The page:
RootsTech 2014

Mocavo

Some people eat, sleep and chew gum, I do genealogy and write...

Tuesday, December 2, 2008

What do I do with all my records?

One of the most challenging aspects of family history research is what to do with all of the stuff, papers, photographs and artifacts (heirlooms) we seem to accumulate. The companion question is how do I share my documents, photos, recordings, and so forth, with my family and other researchers. Popular genealogical publications run periodic articles on the subject and almost every seminar or conference has a class or two or even more on organization. From time to time, I will suggest some more current solutions to the problem. Technological changes have had the greatest impact on the area of storage and reproduction of all of this stuff. I will discuss the newest tools available to preserve and disseminate all of our collections of information. Please feel free to submit comments or ask questions.

The categories of items we accumulate likely fall into one of the following categories:
  • Books and manuscripts
  • Letters and journals
  • Photographs or slides including paintings and other art work
  • Original documents i.e. birth certificates, marriage certificates etc.
  • Physical objects from furniture to jewelry and everything in between
  • Voice recordings in a variety of formats including tape, cassette and digital
  • Movies including old film formats and digital
I will start out with some suggestions for photographs and slides.

Most of us have a collection of photographs either in the form of slides or physical prints. The size and format of these objects can vary considerably, from small 1/2 frame slides to huge poster size (or larger) paintings or prints. Fortunately all of these formats can be digitized in high quality and stored in a variety of storage media and then made available to our family and other interested people.

Advances in technology have made it relatively simple to digitize photographic media. Flat photos of less than standard 8.5 x 11 inch format are best scanned by a flat bed scanner. Most of the scanners sold today attach to a computer by means of a USB cable. Almost all newer computers have at least one USB port. Higher priced scanners often offer an additional faster FireWire (IEEE 1394) cable port. Your computer may or may not have a FireWire port, so you may wish to identify the types of ports your computer has before purchasing a scanner. Scanner vary in price from less than $50 to more than $5000 depending on resolution, speed and paper handling capabilities. A good scanner for photographs can be purchased for under $100. The most popular brands of scanners are Epson and Canon.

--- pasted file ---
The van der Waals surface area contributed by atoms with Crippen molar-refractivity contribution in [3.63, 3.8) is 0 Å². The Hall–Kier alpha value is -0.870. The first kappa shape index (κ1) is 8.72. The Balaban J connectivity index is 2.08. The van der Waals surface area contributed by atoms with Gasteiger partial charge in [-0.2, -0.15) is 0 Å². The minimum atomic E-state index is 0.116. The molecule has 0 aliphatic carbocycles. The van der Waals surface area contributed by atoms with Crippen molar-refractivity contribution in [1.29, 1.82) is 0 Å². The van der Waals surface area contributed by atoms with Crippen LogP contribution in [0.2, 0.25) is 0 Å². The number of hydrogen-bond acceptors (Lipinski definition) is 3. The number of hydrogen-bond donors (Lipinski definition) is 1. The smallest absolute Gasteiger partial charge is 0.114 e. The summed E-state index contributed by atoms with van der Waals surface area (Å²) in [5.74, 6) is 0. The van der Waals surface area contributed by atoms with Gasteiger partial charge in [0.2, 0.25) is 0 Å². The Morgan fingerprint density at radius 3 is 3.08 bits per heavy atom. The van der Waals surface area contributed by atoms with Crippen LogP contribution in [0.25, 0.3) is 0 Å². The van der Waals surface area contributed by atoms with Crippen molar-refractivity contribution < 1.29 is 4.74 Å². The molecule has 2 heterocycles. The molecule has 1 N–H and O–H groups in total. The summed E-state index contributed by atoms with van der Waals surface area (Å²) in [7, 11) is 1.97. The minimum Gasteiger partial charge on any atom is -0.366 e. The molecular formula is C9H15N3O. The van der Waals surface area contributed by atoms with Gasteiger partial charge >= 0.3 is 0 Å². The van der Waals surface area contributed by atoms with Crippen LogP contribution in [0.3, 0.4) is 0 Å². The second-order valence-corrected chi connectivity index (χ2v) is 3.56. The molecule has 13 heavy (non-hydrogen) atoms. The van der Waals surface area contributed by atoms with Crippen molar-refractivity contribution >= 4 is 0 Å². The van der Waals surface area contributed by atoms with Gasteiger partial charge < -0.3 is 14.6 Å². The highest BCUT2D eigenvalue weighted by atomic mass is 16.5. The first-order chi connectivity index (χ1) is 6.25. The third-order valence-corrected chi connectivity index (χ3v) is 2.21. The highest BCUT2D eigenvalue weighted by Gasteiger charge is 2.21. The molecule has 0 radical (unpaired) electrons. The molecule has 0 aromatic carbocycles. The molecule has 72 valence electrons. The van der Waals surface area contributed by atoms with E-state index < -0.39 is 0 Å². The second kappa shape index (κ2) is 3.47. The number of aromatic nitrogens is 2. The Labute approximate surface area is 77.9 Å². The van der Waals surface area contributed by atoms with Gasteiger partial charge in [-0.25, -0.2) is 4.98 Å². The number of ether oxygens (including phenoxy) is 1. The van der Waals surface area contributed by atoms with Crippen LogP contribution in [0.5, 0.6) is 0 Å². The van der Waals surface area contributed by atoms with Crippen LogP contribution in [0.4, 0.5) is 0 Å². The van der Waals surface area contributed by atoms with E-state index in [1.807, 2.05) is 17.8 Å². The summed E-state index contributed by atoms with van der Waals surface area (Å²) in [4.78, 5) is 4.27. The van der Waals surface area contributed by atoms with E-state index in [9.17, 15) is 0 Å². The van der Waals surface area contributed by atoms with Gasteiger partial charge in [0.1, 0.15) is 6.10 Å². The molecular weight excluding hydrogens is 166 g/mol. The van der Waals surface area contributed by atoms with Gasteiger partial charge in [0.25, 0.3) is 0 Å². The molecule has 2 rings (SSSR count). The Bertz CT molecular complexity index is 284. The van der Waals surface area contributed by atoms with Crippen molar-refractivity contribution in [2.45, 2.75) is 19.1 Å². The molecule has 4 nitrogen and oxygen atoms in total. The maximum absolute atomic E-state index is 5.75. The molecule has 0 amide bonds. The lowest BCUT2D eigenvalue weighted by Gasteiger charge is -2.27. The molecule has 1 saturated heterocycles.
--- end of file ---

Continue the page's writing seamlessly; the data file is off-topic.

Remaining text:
The software provided with the scanner lets you scan an image and save it to your computer's hard drive. You may wish to invest in one or more external hard drives if you plan on doing a lot of scanning. Scanned images can take up a lot of storage space on your computer's hard drive and you may run out of space. Even more important, once you spend some time scanning your images, you don't want to lose them and you will need an external hard drive to backup your images. It is best to scan all your images into one folder, with subfolders for organization, so that you can backup the folder by dragging a copy onto your external drive.

Once you have the images scanned into your computer, you will need to label and organize them. To do this organization, you can use any number of photo organizing software programs. One of the best is Picasa3. This program is free from Google. See http://picasa.google.com/

More later

No comments:

Post a Comment